coefficient to rise above 0.60, though that is far from perfect prediction.


All in all we need to always keep in mind the contextual questions:
what is the test going to be used for?
how expensive is it in terms of time, energy and money?
what implications are we intending to draw from test scores?
Reliability !!!!!!
How representative is the measurement?
Research requires dependable measurement.
Measurements are reliable to the extent that they are repeatable
and that any random influence which tends to make
measurements different from occasion to occasion or circumstance
to circumstance is a source of measurement error. (Nunnally,
1978)
Reliability is the degree to which a test consistently measures
whatever it measures. (Gay, 1987)
Errors of measurement that affect reliability are random errors and
errors of measurement that affect validity are systematic or
constant errors.
There are three major categories of reliability for most instruments: test-
retest, equivalent form, and internal consistency
Reliability
Test-retest the degree to which scores are consistent over
time. It indicates score variation that occurs from
testing session to testing session as a result of
errors of measurement.
Equivalent-Forms Used when it is likely that test takers will recall
responses made during the first session and
when alternate forms are available. Correlate
the two scores. The obtained coefficient is called
the coefficient of stability or coefficient of
equivalence.
Internal
Consistency
Determining how all items on the test relate to all
other items. Kudser-Richardson-> is an estimate
of reliability that is essentially equivalent to the
average of the split-half reliabilities computed for
all possible halves.
Two indexes of internal consistency:
Split half reliability
Coefficient alpha
INTER-RATER
RELIABILITY

the extent to which two or more individuals (coders or
raters) agree. Inter-rater reliability assesses the
consistency of how a measuring system is
implemented. Inter-rater reliability is dependent upon
the ability of two or more individuals to be consistent.
Training, education and monitoring skills can
enhance inter-rater reliability.

For example, when two or more teachers use a
rating scale with which they are rating the students
oral responses in an interview (1 being most
negative, 5 being most positive). If one researcher
gives a "1" to a student response, while another
researcher gives a "5," obviously the inter-rater
reliability would be inconsistent.
INTRA-RATER
RELIABILITY

type of reliability assessment in which the same
assessment is completed by the same rater on two
or more occasions. These different ratings are then
compared, generally by means of correlation. Since
the same individual is completing both assessments,
the rater's subsequent ratings are contaminated by
knowledge of earlier ratings.


Split half reliability

Splitting a test into two equivalent halves and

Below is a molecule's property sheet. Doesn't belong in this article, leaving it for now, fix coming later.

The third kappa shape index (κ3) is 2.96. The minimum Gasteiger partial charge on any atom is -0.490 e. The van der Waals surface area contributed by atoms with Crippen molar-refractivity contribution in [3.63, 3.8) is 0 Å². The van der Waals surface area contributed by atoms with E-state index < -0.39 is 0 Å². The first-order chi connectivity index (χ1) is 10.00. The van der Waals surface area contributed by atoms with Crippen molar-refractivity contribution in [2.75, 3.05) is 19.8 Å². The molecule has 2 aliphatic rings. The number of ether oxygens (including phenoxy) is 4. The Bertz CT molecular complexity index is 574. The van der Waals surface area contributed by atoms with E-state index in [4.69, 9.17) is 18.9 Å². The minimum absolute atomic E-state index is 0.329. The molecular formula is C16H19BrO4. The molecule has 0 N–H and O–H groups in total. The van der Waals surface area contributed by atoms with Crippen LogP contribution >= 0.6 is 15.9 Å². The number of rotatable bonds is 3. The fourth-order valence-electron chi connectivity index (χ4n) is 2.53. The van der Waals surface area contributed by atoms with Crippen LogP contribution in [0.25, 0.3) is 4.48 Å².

then assessing the consistency of the scores
across the two halves of the test.
Divide the test into halves and correlate the
scores from the two halves.
Compute the correlation between scores on
the two halves of the test using Spearman-
Brown formula.
The low correlation indicates that the test was
unreliable, a high correlation indicates that the
test was reliable.

Coefficient alpha

Lee Cronbach 1951) developed coefficient
alpha.. Alpha Cronbach
Coefficient alpha tells you the degree to which
the items are interrelated.
Rule of thumb:
At a minimum, greater than or equal to .07 for
research purposes and somewhat greater than
that value (e.g. .09) for clinical testing
purposes.


( ) correlation coefficients adalah seperti berikut:

0.00 hingga + 1.00 = pada asasnya

.60 hingga .70 = satisfied coefficients
.70 hingga .80 = stability coefficients
.80 hingga .90 = customary coefficients
.90 hingga .95 = sufficient coefficients
.80 hingga .90 = acceptable reliability
.90 hingga + 1.00 = very good reliability
.95 hingga + 1.00 = acceptable standardised test for internal
consistency
James Popham (1990), Modern Educational Measurement. A Practitioners
Perspective. 2
Nd Edition, New Jersey: Prentice Hall, Englewood Cliffs, h. 127.
Hair (2003)
What are some ways to improve validity?

Make sure your goals and objectives are clearly defined and
operationalized. Expectations of students should be written down.
Match your assessment measure to your goals and objectives.
Additionally, have the test reviewed by faculty at other schools to obtain
feedback from an outside party who is less invested in the instrument.
Get students involved; have the students look over the assessment for
troublesome wording, or other difficulties.
If possible, compare your measure with other measures, or data that may
be available.
RELATIONSHIP BETWEEN
VALIDITY & RELIABILITY
Validity and reliability are closely related.
A test cannot be considered valid unless the
measurements resulting from it are reliable.
Likewise, results from a test can be reliable
and not necessarily valid.
Additional information
1. Pearson product-moment correlation
2. Kesahan dan kebolehpercayaan dalam kajian kualitatif dan
kuantitatif
3. Comparison of values of pearsons and spearmans
correlation coefficients on the same sets of data